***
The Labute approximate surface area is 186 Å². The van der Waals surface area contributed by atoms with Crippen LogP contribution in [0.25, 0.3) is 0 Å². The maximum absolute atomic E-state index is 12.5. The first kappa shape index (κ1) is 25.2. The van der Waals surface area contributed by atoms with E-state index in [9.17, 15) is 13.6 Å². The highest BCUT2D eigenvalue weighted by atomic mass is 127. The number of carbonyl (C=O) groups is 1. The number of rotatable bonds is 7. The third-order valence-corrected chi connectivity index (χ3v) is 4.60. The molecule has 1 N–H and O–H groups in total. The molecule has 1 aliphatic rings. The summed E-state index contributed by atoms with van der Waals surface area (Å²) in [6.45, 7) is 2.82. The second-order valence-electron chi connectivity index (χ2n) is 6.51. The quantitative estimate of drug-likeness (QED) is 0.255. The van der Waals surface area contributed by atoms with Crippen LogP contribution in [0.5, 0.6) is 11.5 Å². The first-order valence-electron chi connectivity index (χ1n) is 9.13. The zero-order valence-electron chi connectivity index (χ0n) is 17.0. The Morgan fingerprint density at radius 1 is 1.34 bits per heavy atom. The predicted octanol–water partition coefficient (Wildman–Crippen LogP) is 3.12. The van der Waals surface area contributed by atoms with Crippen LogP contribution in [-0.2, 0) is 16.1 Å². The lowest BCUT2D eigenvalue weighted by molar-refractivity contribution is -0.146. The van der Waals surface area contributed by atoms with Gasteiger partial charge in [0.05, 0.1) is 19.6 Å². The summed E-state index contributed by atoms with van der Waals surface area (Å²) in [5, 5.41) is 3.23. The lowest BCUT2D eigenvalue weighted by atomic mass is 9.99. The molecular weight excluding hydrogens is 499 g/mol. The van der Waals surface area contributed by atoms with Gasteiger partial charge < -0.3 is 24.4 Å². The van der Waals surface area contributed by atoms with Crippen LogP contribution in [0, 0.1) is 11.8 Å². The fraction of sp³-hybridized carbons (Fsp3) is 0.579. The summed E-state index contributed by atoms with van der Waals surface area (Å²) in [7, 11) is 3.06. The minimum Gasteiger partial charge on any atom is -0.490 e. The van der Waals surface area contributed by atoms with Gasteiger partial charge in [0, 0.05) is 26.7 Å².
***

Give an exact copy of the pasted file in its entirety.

The Labute approximate surface area is 186 Å². The van der Waals surface area contributed by atoms with Crippen LogP contribution in [0.25, 0.3) is 0 Å². The maximum absolute atomic E-state index is 12.5. The first kappa shape index (κ1) is 25.2. The van der Waals surface area contributed by atoms with E-state index in [9.17, 15) is 13.6 Å². The highest BCUT2D eigenvalue weighted by atomic mass is 127. The number of carbonyl (C=O) groups is 1. The number of rotatable bonds is 7. The third-order valence-corrected chi connectivity index (χ3v) is 4.60. The molecule has 1 N–H and O–H groups in total. The molecule has 1 aliphatic rings. The summed E-state index contributed by atoms with van der Waals surface area (Å²) in [6.45, 7) is 2.82. The second-order valence-electron chi connectivity index (χ2n) is 6.51. The quantitative estimate of drug-likeness (QED) is 0.255. The van der Waals surface area contributed by atoms with Crippen LogP contribution in [0.5, 0.6) is 11.5 Å². The first-order valence-electron chi connectivity index (χ1n) is 9.13. The zero-order valence-electron chi connectivity index (χ0n) is 17.0. The Morgan fingerprint density at radius 1 is 1.34 bits per heavy atom. The predicted octanol–water partition coefficient (Wildman–Crippen LogP) is 3.12. The van der Waals surface area contributed by atoms with Crippen LogP contribution in [-0.2, 0) is 16.1 Å². The lowest BCUT2D eigenvalue weighted by molar-refractivity contribution is -0.146. The van der Waals surface area contributed by atoms with Gasteiger partial charge in [0.05, 0.1) is 19.6 Å². The summed E-state index contributed by atoms with van der Waals surface area (Å²) in [5, 5.41) is 3.23. The lowest BCUT2D eigenvalue weighted by atomic mass is 9.99. The molecular weight excluding hydrogens is 499 g/mol. The van der Waals surface area contributed by atoms with Gasteiger partial charge < -0.3 is 24.4 Å². The van der Waals surface area contributed by atoms with Crippen LogP contribution in [0, 0.1) is 11.8 Å². The fraction of sp³-hybridized carbons (Fsp3) is 0.579. The summed E-state index contributed by atoms with van der Waals surface area (Å²) in [7, 11) is 3.06. The minimum Gasteiger partial charge on any atom is -0.490 e. The van der Waals surface area contributed by atoms with Gasteiger partial charge in [0, 0.05) is 26.7 Å².